“Why are some National Panhellenic Conference (NPC) groups women’s fraternities and some are sororities?” is a question I am often asked. It’s a tough one because the 26 NPC organizations are typically referred to as sororities in everyday conversation (i.e. sorority recruitment, office of fraternity and sorority life, etc.).
Credit for this dilemma is given to one man, Dr. Frank Smalley, a professor at Syracuse University. Gamma Phi Beta was founded at Syracuse in 1874. Eight years later, Gamma Phi Beta’s second chapter was founded at the University of Michigan. After the chapter was installed and the two delegates returned to Syracuse, an announcement about the new chapter appeared in the newspaper. On the following day, Smalley made his now-famous comment, “I presume that you young women are now members of a sorority,” thereby coining the word and bringing it into modern usage.*
In the October 1912 Crescent of Gamma Phi Beta, Smalley explained his use of the word, “It appears to me that the use of the word ‘sorority’ to indicate a college Greek-letter society of young women needs no defense. It is to some extent a question of taste. The word ‘fraternity’ when used of such a society seems a little forced, although the comprehensive use of masculine terms to include women, sometimes justifies it. However, when we have a Latin form sororities, which is specific and exact, why should not the English form ‘sorority’ be used with the same exactness as we observe in the ordinary use of the pronouns he and she?” The roots of the word “fraternity” are in “phratia,” the Greek word meaning people who hold a common interest as well as the Latin word “fraternitas.”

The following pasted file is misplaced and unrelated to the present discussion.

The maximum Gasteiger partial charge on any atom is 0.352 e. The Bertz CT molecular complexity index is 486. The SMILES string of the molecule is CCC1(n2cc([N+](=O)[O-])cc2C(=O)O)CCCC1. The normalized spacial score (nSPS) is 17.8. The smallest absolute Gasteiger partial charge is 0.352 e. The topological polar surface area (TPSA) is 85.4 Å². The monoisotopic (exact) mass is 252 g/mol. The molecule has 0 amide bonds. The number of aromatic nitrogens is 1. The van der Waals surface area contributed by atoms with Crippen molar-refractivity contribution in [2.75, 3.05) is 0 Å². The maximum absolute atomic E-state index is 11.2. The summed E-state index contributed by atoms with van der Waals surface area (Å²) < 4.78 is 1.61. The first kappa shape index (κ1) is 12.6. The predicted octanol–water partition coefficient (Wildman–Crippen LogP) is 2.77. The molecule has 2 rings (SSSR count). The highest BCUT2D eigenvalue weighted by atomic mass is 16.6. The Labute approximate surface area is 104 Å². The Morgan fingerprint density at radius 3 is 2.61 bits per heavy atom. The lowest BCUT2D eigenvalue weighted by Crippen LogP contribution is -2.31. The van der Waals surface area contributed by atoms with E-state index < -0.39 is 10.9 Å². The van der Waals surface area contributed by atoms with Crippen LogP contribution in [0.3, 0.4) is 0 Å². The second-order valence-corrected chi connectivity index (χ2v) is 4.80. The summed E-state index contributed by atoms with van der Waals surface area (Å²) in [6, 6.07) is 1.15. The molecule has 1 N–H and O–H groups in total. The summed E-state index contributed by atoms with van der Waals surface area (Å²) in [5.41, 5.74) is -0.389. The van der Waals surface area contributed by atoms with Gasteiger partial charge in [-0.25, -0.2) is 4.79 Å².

On October 13, 1884, Smalley’s sister, Honta Smalley (Bredin), became a member of the Beta chapter; in 1888, she helped found its Epsilon chapter at Northwestern University and served as Gamma Phi’s first national president. Smalley’s daughter, Carrie Elizabeth, Syracuse University class of 1903, was a member of Gamma Phi Beta Sorority’s Alpha chapter.
Of the 26 NPC organizations, more than half are officially a women’s fraternity or a fraternity for women. Those officially a sorority are: Alpha Delta Pi; Alpha Epsilon Phi; Alpha Sigma Alpha; Alpha Sigma Tau; Delta Phi Epsilon; Delta Zeta; Gamma Phi Beta; Kappa Delta; Sigma Delta Tau; Sigma Kappa; and Sigma Sigma Sigma.
*Sir Thomas More (Saint Thomas More to Catholics) used the word “sorority” in the early 16th century, it is not known whether Smalley knew of More’s usage of this word.
(c) Fran Becque, www.fraternityhistory.com, 2013. All Rights Reserved.